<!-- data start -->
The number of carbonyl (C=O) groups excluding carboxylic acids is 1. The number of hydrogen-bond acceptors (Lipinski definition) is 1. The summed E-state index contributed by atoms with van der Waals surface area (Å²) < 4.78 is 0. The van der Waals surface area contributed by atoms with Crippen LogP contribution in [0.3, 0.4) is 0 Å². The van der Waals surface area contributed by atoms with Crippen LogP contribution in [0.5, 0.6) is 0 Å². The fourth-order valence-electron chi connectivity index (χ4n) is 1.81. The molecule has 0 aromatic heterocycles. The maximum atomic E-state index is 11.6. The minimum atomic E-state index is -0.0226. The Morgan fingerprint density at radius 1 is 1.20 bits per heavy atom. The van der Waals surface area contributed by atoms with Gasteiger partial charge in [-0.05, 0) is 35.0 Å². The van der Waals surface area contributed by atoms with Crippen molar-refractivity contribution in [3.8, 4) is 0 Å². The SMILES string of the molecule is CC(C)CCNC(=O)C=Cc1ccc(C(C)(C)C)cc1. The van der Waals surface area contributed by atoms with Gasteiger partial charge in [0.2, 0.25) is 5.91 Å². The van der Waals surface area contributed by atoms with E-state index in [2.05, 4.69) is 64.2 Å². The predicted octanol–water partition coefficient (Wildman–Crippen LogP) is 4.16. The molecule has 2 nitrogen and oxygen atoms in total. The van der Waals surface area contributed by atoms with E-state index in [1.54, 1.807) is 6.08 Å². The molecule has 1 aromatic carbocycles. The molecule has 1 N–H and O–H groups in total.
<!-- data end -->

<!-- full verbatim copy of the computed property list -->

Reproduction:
The number of carbonyl (C=O) groups excluding carboxylic acids is 1. The number of hydrogen-bond acceptors (Lipinski definition) is 1. The summed E-state index contributed by atoms with van der Waals surface area (Å²) < 4.78 is 0. The van der Waals surface area contributed by atoms with Crippen LogP contribution in [0.3, 0.4) is 0 Å². The van der Waals surface area contributed by atoms with Crippen LogP contribution in [0.5, 0.6) is 0 Å². The fourth-order valence-electron chi connectivity index (χ4n) is 1.81. The molecule has 0 aromatic heterocycles. The maximum atomic E-state index is 11.6. The minimum atomic E-state index is -0.0226. The Morgan fingerprint density at radius 1 is 1.20 bits per heavy atom. The van der Waals surface area contributed by atoms with Gasteiger partial charge in [-0.05, 0) is 35.0 Å². The van der Waals surface area contributed by atoms with Crippen molar-refractivity contribution in [3.8, 4) is 0 Å². The SMILES string of the molecule is CC(C)CCNC(=O)C=Cc1ccc(C(C)(C)C)cc1. The van der Waals surface area contributed by atoms with Gasteiger partial charge in [0.2, 0.25) is 5.91 Å². The van der Waals surface area contributed by atoms with E-state index in [2.05, 4.69) is 64.2 Å². The predicted octanol–water partition coefficient (Wildman–Crippen LogP) is 4.16. The molecule has 2 nitrogen and oxygen atoms in total. The van der Waals surface area contributed by atoms with E-state index in [1.54, 1.807) is 6.08 Å². The molecule has 1 aromatic carbocycles. The molecule has 1 N–H and O–H groups in total.